“Look around the world and consider the health of Liberal Democrats,” Theresa May said on Tuesday as she made her final doomed plea to MPs to back her Brexit deal.
It was a slip of the tongue that delighted Lib Dem activists gathered in a central-London riverside bar less than half a mile to the east for the party’s final European election rally.
Speaking from the stage surrounded by yellow ‘Stop Brexit’ banners, Vince Cable recalled that just one month ago he was constantly asked to explain how the Lib Dems could be “anything other than completely humiliated by Change UK”.
But he told the buoyant crowd the “mood has changed massively in our direction”. Votes are yet to be counted. But he has a point.
As voters go to the polls, the Lib Dems look to have won the fight for the pro-Remain party throne.
At the beginning of May, the party had its best local election results in years, gaining 703 councillors and securing control of 18 councils.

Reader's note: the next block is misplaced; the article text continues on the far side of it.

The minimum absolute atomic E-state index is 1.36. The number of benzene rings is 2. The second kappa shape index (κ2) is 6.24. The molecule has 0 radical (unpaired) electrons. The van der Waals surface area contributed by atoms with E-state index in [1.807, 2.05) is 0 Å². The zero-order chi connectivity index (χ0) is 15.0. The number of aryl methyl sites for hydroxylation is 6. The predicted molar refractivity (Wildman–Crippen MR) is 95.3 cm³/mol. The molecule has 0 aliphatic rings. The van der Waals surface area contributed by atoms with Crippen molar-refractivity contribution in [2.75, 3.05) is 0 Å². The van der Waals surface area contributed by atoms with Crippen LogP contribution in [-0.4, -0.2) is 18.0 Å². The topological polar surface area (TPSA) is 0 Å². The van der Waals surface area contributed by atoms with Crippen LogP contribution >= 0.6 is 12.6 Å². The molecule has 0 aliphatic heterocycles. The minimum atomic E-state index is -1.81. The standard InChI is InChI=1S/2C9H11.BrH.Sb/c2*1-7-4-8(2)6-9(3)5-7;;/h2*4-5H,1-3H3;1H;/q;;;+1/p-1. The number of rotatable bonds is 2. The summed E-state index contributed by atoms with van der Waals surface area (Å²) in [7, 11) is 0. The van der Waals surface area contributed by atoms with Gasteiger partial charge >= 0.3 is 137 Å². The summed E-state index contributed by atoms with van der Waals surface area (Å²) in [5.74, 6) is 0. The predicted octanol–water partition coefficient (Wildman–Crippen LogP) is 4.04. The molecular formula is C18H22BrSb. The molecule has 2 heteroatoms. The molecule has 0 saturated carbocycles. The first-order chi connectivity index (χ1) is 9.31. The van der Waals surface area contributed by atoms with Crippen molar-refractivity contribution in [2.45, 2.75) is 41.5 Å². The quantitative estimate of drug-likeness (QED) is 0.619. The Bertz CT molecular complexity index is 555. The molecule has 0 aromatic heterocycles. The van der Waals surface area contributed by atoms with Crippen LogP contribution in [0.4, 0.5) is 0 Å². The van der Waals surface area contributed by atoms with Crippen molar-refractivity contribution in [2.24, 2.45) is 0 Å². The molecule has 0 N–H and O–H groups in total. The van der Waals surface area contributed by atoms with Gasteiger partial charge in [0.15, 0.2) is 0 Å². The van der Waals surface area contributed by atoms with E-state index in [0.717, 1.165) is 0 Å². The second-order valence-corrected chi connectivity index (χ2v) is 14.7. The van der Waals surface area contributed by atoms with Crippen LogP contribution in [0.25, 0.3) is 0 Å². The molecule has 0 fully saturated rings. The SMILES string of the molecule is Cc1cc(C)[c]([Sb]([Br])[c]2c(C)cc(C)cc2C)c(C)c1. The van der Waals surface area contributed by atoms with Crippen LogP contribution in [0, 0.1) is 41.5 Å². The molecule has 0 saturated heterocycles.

Ahead of Thursday’s MEP elections, a YouGov poll for The Times showed the Lib Dems had catapulted into second place on 19% – behind Nigel Farage’s Brexit Party on 37%.
Labour had dropped to third on 13% with the Greens close behind 12%. The Conservatives were on a tragic 7% and Change UK were on just 4%.
Back in April, Change UK, formed by The Independent Group (TIG) of MPs and now led by Heidi Allen, was breathing down Cable’s neck.
An internal memo leaked to the Daily Mail suggested the fledgling party’s goal was to destroy the Lib Dems. “No mergers, pacts or alliances,” it advised.
Sarah Wollaston, the ex-Tory Change UK MP, was asked by the Parliamentary Review this week why she did not defect to Cable’s party. “At the time we set up, we didn’t think there was any evidence that the Lib Dems were a viable answer,” she said.
But the tables have turned. “They have more than turned,” Vince Cable says, speaking to HuffPost UK moments after coming off stage. “They were wrong. They got it wrong. Embarrassingly wrong,” he says.
While Cable, who is due to step down, is going out on a high, Allen offered to resign as leader following after a row over whether the party should endorse tactical voting.
The Lib Dems currently have just one MEP. But one senior party official said internal expectations are now that its contingent will increase to double figures. Read more